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Eclipse Series 5 - The First Films of Samuel Fuller (The Baron of Arizona / I Shot Jesse James / The Steel Helmet) (Criterion Collection) [Import]

Gene Evans , Robert Hutton , Samuel Fuller    Unrated   DVD
4.0 out of 5 stars  See all reviews (1 customer review)
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Sergeant Zack (Gene Evans) is the only survivor after his platoon is executed by North Koreans. He pulls himself along painfully, hands tied behind his back with his own bootlaces, until he is discovered by a 10-year-old South Korean boy. He dubs the boy Short Round, and the two eventually hook up with an infantry squad. They find a Buddhist temple, which they take over to use as an observation post. The squad is a group of misfits: a black medic, a World War II conscientious objector, a Japanese American WWII vet, a mute, and a 90-day-wonder Officer Candidate School grad in charge. The Steel Helmet has a gritty, authentic look that transcends its low budget and occasional staginess; all the GIs have Vaseline smeared on their faces and grimy uniforms. More notable, though, is the lack of propagandizing. "Commies" are mentioned, but anti-Communist rhetoric is not. There's a distinct lack of John Wayne-style heroics in this film, and director Sam Fuller never misses an opportunity to work in his sociopolitical agenda. With a black character who's treated on an equal footing with the white GIs and open references to Jim Crow laws and the internment of Japanese Americans in WWII, it points up why Fuller confounded critics on the Left and Right both. Many of the characters and situations were culled directly from combat vet Fuller's war diaries. Strong, profound stuff for 195l, and a film that will stick in your head for days. Highly recommended for fans of Sam Fuller and war films alike. --Jerry Renshaw

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Format:VHS Tape
My 1st time that I saw this film was as a young wanna be GI. After the Army and as a Teacher I met "Short Round" who happened to become my Principal named Bill Chun. (A really good man and an excellent Principal.) He has regaled me with tales of his short Movie career and they were amusing. He had nothing but good things to say about the cast and the film. I commned it to you for a worms eye view of the "Old Army". By the by Mr. Chun did a hitch in the Regular Army in the late 50's later on before going into teaching.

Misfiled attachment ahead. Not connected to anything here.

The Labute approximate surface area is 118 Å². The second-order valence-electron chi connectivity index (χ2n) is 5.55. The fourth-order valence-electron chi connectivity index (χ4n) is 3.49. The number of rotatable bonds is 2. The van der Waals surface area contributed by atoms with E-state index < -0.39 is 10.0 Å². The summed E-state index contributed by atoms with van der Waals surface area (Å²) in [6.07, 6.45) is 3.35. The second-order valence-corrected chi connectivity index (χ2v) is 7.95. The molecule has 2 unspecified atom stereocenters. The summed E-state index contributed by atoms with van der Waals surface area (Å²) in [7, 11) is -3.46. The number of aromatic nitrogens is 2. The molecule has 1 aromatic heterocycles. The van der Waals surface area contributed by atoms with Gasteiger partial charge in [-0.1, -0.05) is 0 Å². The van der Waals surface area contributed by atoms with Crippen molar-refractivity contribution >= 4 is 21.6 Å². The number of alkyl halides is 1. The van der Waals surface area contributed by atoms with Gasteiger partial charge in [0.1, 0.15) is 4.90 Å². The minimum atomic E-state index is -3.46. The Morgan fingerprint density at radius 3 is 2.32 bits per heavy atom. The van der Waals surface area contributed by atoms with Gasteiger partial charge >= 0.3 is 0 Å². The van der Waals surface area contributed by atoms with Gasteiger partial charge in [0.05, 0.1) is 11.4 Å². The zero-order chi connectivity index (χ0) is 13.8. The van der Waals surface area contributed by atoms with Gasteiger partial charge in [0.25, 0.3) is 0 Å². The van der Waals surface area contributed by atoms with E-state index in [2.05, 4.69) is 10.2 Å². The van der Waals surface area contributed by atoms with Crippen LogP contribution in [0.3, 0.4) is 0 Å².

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Amazon.com: 4.6 out of 5 stars  29 reviews
39 of 41 people found the following review helpful
5.0 out of 5 stars SAMUEL FULLER, OPUS 1, 2 AND 3 April 11 2008
By Daniel S. - Published on Amazon.com
Format:DVD|Verified Purchase
I SHOT JESSE JAMES ****1/2 1949. Written and directed by Samuel Fuller. Robert Ford shoots Jesse James in the back in order to get the reward and start a new life but his girl-friend doesn't want him anymore after Jesse's murder so Robert heads to Colorado to make a fortune. Superb psychological western with a first-class performance of John Ireland as Robert Ford. Note the scene of the theatre when Robert Ford is trying, as an actor playing his own character, to recreate Jesse James's murder before the audience: simply a little jewel. Highly recommended.

THE BARON OF ARIZONA ***1/2 1950. Written and directed by Samuel Fuller. An office clerk imagines an unbelievable swindle, patiently forging proofs that his wife is the legal owner of Arizona. Vincent Price is imperial as a womanizer, a monk, a gypsy and finally as the Baron of Arizona. The most impressive scene of the film is the scene of the lynching which already foreshadows the future masterpieces of Samuel Fuller. Recommended.

THE STEEL HELMET ***** 1951. Written, produced and directed by Samuel Fuller. THE STEEL HELMET was the first American movie about the Korea war which started just six months before its theatrical release. Eight soldiers, trapped in a Buddhist temple, fight the communist North Korean army. Be prepared for eighty-five minutes of non-stop tension. Samuel Fuller reveals here his taste for bizarre scenes which leave you wondering why this director isn't more appreciated. Masterpiece.